After the inevitable Mike Komisarek buyout this summer, the Leafs will have approximately $23.37 million to sign 10 players. A portion of that money will certainly go towards retaining Nazem Kadri, Carl Gunnarsson, Cody Franson, and perhaps Clarke MacArthur (although as a UFA it depends on his contract demands). Other players like Mark Fraser, Mike Kostka, and Leo Komorov could be kept as well, although none are must signs and shouldn't prove overly expensive either.
Accordingly, even after taking care of their own, the Leafs will have enough money to take on a major contract.
Unless they are prepared to overpay for the likes of David Clarkson, Mike Ribeiro, Nathan Horton, or Ryane Clowe, none of whom they need, or Robyn Regehr, Mark Streit, or Marek Zidlicky, who are old and no longer good, the best use of the ample cap space opening up next year is Bouwmeester.
The benefits of acquiring Bouwmeester are numerous, however, the Leafs are not yet in a position to deal a top prospect (Morgan Rielly is obviously a non-starter in negotiations) and probably should hold next year's first-round pick tightly as well. Unfortunately, the reluctance to part with their most valuable assets could torpedo a deal because the Flames, despite what happened with Jarome Iginla, aren't likely to give Bouwmeester away for free.
According to Pierre LeBrun, the Flames are only going to trade Bouwmeester if they are "blown away by a really strong offer", and some sources have indicated the asking price from the Flyers would have been Sean Couturier, Brayden Schenn, or Matt Read AND MORE. That's Jay Feaster shooting for the moon because he read an inspirational poster and wanted to land amongst the stars. In reality, asking for that type of return has probably resulted in a lot of mean "LOL GTFO" texts.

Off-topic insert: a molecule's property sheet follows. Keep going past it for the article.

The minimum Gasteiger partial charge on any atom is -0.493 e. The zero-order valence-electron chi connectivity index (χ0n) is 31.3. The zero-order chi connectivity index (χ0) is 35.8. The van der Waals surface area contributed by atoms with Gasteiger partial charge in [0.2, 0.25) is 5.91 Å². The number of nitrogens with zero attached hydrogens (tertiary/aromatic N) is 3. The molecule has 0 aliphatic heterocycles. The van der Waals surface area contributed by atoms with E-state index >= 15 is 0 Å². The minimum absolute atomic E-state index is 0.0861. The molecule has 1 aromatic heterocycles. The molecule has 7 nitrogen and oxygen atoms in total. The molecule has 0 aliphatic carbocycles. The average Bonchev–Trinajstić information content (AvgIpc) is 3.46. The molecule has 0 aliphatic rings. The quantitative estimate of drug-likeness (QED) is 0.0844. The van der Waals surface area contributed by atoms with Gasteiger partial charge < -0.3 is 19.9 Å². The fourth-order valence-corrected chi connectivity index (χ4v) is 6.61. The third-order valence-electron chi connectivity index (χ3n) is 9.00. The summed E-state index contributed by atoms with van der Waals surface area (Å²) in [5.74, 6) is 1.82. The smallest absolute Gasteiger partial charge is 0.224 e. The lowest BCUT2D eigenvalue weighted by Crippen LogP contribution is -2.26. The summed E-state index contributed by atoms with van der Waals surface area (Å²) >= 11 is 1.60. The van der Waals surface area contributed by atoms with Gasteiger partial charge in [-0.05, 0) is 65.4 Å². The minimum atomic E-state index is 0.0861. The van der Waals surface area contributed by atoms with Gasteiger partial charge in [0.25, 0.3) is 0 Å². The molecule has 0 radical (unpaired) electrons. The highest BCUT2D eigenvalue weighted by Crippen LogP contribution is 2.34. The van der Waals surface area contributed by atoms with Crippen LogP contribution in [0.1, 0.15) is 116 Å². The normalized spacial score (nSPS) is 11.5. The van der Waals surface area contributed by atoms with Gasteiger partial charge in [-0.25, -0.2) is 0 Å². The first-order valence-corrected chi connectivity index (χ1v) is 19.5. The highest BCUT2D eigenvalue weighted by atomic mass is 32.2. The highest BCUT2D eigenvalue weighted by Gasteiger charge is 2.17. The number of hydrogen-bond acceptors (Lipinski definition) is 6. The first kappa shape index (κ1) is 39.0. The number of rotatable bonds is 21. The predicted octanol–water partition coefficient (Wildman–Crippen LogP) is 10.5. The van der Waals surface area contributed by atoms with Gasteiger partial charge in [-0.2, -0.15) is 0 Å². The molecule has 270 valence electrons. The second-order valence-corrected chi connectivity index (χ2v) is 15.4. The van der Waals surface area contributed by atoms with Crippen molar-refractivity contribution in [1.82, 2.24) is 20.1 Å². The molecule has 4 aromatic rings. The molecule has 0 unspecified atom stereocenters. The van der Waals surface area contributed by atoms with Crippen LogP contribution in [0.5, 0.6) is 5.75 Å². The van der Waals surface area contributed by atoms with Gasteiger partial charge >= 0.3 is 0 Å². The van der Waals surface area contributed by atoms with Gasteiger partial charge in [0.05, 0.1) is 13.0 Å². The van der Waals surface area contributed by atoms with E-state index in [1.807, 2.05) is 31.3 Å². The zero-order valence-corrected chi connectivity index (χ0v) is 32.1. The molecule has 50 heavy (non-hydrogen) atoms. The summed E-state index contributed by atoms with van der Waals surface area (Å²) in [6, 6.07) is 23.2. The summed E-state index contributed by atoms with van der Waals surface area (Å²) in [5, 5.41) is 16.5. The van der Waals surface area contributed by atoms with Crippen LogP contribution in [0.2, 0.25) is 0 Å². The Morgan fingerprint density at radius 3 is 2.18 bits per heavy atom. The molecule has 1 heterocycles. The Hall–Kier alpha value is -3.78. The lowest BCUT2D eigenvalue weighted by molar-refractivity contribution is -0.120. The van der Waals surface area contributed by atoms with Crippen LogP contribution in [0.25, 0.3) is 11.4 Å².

Even with Feaster's high demands, there are teams kicking tires (and hoping for desperation). As many as six teams are interested in Bouwmeester, so the Leafs will have competition provided they are calling. But if Feaster hopes to deal Bouwmeester he will have to scale back his demands. The St. Louis Blues, one of the teams rumoured to be interested in Bouwmeester, already traded for Jordan Leopold, likely because the price for Bouwmeester was too high.
Hopefully other suitors pass, because as the cap drops next season, the Leafs are in a good position to take on salary, unlike many other teams, and shouldn't require the Flames to retain any salary in a Bouwmeester deal. That could make a trade more palatable for Feaster, and especially Flames owner Murray Edwards. So even if the Flames wait until the summer for a better market to develop, the Leafs will still be strong contenders.
This is a great opportunity for Dave Nonis to upgrade the Leafs at relatively little cost. Bouwmeester is an immediate upgrade to the roster and will make Toronto a much more difficult team to play in the post-season. And unlike most players acquired at the deadline, he would be around for next season as well. Unless Bouwmeester's playoff-less streak/voodoo curse infects the Leafs upon his arrival this is a deal the Leafs need to make.